That on or about December 15, 2000, in the City of Davao,
Philippines, and within the jurisdiction of this Honorable Court, the
_______________
1 Rollo, pp. 36-40. Penned by Associate Justice Estela M. Perlas-Bernabe,
with Associate Justices Arturo A. Tayag and Edgardo G. Camello concurring.
2 Id., at p. 41.
3 AN ACT PENALIZING THE MAKING OR DRAWING AND ISSUANCE

OF A CHECK WITHOUT SUFFICIENT FUNDS OR CREDIT AND FOR


OTHER PURPOSES.
4 Rollo, pp. 48-49.
226

226

SUPREME COURT REPORTS ANNOTATED


Bautista vs. Auto Plus Traders, Incorporated

above-mentioned accused, knowing fully well that he had no


sufficient funds and/or credit with the drawee bank, wilfully,
unlawfully and feloniously issued and made out Rural Bank of
Digos, Inc. Check No. 058832, dated December 15, 2000, in the
amount of P151,200.00, in favor of Auto Plus Traders, Inc., but
when said check was presented to the drawee bank for encashment,
the same was dishonored for the reason DRAWN AGAINST
INSUFFICIENT FUNDS and despite notice of dishonor and
demands upon said accused to make good the check, accused failed
and refused to make payment to the damage and prejudice of herein
complainant.
CONTRARY TO LAW.
Criminal Case No. 102,005-B-2001:
The undersigned accuses the above-named accused for violation
of Batas Pambansa Bilang 22, committed as follows:
That on or about October 30, 2000, in the City of Davao,
Philippines, and within the jurisdiction of this Honorable Court, the
above-mentioned accused, knowing fully well that he had no
sufficient funds and/or credit with the drawee bank, wilfully,
unlawfully and feloniously issued and made out Rural Bank of
Digos, Inc. Check No. 059049, dated October 30, 2000, in the
amount of P97,500.00, in favor of Auto Plus Traders, [Inc.], but
when said check was presented to the drawee bank for encashment,
the same was dishonored for the reason DRAWN AGAINST
INSUFFICIENT FUNDS and despite notice of dishonor and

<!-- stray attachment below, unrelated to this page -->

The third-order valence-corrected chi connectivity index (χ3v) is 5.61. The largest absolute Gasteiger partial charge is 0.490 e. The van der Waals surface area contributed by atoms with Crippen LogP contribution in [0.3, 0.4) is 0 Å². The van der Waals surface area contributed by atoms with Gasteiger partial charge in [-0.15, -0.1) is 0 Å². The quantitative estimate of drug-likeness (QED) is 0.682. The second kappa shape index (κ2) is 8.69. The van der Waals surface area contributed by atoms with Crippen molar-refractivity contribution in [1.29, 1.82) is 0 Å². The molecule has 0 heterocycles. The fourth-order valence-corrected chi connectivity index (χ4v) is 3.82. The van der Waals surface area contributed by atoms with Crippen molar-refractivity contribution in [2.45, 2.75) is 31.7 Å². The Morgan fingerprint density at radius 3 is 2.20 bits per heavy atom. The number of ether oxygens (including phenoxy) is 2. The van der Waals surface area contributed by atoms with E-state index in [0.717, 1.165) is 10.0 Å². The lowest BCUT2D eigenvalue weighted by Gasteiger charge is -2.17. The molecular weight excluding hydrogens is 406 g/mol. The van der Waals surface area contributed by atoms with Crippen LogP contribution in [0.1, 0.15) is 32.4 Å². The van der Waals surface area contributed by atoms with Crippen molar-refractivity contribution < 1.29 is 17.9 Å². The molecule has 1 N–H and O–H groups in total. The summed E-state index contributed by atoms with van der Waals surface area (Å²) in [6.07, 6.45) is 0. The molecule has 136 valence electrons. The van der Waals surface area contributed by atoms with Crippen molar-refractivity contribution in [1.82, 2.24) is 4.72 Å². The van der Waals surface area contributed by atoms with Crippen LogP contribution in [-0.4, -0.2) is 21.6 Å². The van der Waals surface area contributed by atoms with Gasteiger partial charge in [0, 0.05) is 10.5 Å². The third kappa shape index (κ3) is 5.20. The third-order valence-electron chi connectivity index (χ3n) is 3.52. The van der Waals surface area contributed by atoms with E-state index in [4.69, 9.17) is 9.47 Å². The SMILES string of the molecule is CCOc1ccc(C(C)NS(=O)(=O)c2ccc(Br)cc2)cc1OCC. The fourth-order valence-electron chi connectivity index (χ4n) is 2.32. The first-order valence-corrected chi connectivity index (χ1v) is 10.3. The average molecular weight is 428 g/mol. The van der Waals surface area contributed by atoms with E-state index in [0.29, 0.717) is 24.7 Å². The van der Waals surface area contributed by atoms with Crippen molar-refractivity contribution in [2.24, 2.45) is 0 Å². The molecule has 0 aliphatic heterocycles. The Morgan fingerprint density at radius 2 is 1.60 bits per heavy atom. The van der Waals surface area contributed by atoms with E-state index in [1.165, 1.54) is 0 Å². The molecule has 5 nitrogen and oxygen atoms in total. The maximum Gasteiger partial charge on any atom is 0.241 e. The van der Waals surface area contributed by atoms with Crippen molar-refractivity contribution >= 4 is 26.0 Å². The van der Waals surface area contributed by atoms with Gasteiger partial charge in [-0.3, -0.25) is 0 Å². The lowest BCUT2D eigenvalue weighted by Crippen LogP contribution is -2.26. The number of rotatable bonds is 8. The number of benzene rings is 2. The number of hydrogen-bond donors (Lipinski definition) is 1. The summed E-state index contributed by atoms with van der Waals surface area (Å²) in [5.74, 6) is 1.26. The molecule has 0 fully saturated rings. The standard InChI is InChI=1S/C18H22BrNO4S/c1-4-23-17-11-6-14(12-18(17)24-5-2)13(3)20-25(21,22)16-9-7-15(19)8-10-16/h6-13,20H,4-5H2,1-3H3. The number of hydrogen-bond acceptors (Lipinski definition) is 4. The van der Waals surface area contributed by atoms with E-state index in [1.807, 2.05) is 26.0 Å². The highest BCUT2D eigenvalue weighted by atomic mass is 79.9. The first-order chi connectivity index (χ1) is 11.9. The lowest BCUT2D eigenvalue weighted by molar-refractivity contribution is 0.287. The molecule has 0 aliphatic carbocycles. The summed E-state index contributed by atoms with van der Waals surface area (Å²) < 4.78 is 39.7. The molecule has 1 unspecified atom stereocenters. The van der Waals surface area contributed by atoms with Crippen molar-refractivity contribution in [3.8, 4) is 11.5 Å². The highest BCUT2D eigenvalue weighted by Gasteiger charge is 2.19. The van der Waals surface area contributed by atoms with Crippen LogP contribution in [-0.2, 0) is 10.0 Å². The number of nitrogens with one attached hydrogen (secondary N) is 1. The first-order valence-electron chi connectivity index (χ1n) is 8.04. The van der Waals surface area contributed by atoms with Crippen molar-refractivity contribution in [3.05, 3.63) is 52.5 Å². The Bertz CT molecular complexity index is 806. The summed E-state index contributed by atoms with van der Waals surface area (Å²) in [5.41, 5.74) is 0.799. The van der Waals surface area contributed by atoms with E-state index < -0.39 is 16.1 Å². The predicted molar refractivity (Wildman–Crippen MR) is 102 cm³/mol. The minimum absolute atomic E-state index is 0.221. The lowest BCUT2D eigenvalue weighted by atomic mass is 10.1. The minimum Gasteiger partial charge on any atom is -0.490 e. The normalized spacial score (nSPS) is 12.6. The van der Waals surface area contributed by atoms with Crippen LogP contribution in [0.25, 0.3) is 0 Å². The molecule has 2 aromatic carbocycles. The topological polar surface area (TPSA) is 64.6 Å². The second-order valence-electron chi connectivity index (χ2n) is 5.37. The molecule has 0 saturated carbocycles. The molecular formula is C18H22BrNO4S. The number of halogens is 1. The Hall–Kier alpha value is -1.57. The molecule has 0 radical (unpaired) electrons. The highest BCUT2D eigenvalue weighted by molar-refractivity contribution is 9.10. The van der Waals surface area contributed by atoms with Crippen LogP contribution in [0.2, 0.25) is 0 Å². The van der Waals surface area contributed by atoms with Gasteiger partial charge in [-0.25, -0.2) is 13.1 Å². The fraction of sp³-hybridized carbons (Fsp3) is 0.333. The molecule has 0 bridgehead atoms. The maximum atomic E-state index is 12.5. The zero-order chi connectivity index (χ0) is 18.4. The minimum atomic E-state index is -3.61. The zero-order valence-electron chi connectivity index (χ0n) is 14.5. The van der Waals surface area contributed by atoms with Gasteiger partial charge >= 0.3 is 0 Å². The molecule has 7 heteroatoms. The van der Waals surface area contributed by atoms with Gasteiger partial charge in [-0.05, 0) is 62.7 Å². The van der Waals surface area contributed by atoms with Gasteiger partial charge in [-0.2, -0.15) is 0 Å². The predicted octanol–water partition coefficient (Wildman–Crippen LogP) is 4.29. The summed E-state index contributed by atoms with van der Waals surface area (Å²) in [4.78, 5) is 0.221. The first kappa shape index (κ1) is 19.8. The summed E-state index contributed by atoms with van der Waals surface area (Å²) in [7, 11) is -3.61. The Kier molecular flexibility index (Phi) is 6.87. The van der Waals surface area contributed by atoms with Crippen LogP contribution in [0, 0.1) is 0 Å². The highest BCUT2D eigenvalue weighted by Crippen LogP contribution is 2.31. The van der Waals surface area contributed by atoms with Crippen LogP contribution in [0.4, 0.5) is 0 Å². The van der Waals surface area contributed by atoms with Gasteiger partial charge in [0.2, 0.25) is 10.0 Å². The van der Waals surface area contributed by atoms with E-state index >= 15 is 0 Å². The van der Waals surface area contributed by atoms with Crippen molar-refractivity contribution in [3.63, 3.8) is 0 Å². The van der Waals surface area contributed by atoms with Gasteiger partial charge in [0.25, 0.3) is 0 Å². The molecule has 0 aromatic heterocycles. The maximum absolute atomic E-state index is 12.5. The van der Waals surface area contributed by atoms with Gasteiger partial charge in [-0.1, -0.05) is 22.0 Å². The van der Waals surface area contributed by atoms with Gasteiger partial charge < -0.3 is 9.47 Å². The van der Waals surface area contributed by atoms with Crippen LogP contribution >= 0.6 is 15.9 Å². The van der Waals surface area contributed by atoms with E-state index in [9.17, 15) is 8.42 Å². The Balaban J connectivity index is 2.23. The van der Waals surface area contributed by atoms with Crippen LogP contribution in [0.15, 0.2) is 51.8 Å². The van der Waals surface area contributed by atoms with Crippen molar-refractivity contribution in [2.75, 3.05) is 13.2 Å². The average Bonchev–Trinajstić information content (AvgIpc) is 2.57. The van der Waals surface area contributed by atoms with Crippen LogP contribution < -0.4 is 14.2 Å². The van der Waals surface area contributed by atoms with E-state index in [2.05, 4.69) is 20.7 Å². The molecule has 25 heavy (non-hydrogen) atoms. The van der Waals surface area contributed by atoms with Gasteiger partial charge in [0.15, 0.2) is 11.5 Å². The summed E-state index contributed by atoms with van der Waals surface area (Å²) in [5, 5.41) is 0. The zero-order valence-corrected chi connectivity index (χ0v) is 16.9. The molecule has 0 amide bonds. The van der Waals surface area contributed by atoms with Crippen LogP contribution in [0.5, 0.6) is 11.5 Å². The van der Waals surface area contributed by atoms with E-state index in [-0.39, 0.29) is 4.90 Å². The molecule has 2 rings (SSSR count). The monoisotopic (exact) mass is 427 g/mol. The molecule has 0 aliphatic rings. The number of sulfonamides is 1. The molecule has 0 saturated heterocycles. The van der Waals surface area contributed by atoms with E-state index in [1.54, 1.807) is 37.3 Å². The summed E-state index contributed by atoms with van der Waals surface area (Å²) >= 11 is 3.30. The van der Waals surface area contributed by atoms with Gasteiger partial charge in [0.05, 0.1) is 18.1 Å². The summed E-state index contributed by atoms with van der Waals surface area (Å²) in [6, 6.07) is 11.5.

demands upon said accused to make good the check, accused failed
and refused to make payment, to the damage and prejudice of
herein complainant.
CONTRARY TO LAW.

Petitioner pleaded not guilty. Trial on the merits ensued.


After the presentation of the prosecutions evidence,
petitioner filed a demurrer to evidence. On April 21, 2003,
the MTCC granted the demurrer, thus:
WHEREFORE, the demurrer to evidence is granted, premised on
reasonable doubt as to the guilt of the accused. Cruiser Bus Line[s]

and Transport Corporation, through the accused is directed to pay


the complainant the sum of P248,700.00 representing the value of
the two checks, with interest at the rate of 12% per annum
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227

Bautista vs. Auto Plus Traders, Incorporated


to be computed from the time of the filing of these cases in Court,
until the account is paid in full; ordering further Cruiser Bus
Line[s] and Transport Corporation, through the accused, to
reimburse complainant the expense representing filing fees
amounting to P1,780.00 and costs of litigation which this Court
hereby fixed at P5,000.00.
SO ORDERED.5

Petitioner moved for partial reconsideration but his


motion was denied. Thereafter, both parties appealed to the
RTC. On February 24, 2004, the trial court ruled:
WHEREFORE, the assailed Order dated April 21, 2003 is
hereby MODIFIED to read as follows: Accused is directed to pay
and/or reimburse the complainant the following sums: (1)
P248,700.00 representing the value of the two checks, with interest
at the rate of 12% per annum to be computed from the time of the
filing of these cases in Court, until the account is paid in full; (2)
P1,780.00 for filing fees and P5,000.00 as cost of litigation.
SO ORDERED.6

Petitioner moved for reconsideration, but his motion was


denied on May 11, 2004. Petitioner elevated the case to the
Court of Appeals, which affirmed the February 24, 2004
Decision and May 11, 2004 Order of the RTC:
WHEREFORE, premises considered, the instant petition is
DENIED. The assailed Decision of the Regional Trial Court,
Branch 16, Davao City, dated February 24, 2004 and its Order
dated May 11, 2004 are AFFIRMED.
SO ORDERED.7

Petitioner now comes before us, raising the sole issue of


whether the Court of Appeals erred in upholding the RTCs
ruling that petitioner, as an officer of the corporation, is
per-

_______________
5 Id., at pp. 87-88.
6 Id., at p. 107.
7 Id., at p. 40.
228

228

SUPREME COURT REPORTS ANNOTATED


Bautista vs. Auto Plus Traders, Incorporated

sonally and civilly liable to the private respondent for the


value of the two checks.8
Petitioner asserts that BP Blg. 22 merely pertains to the
criminal liability of the accused and that the corporation,
which has a separate personality from its officers, is solely
liable for the value of the two checks.
Private respondent counters that petitioner should be
held personally liable for both checks. Private respondent
alleged that petitioner issued two postdated checks: a
personal check in his name for the amount of P151,200 and
a corporation check under the account of Cruiser Bus Lines
and Transport Corporation for the amount of P97,500.
According to private respondent, petitioner, by issuing his
check to cover the obligation of the corporation, became an
accommodation party. Under Section 299 of the Negotiable
Instruments Law, an accommodation party is liable on the
instrument to a holder for value. Private respondent adds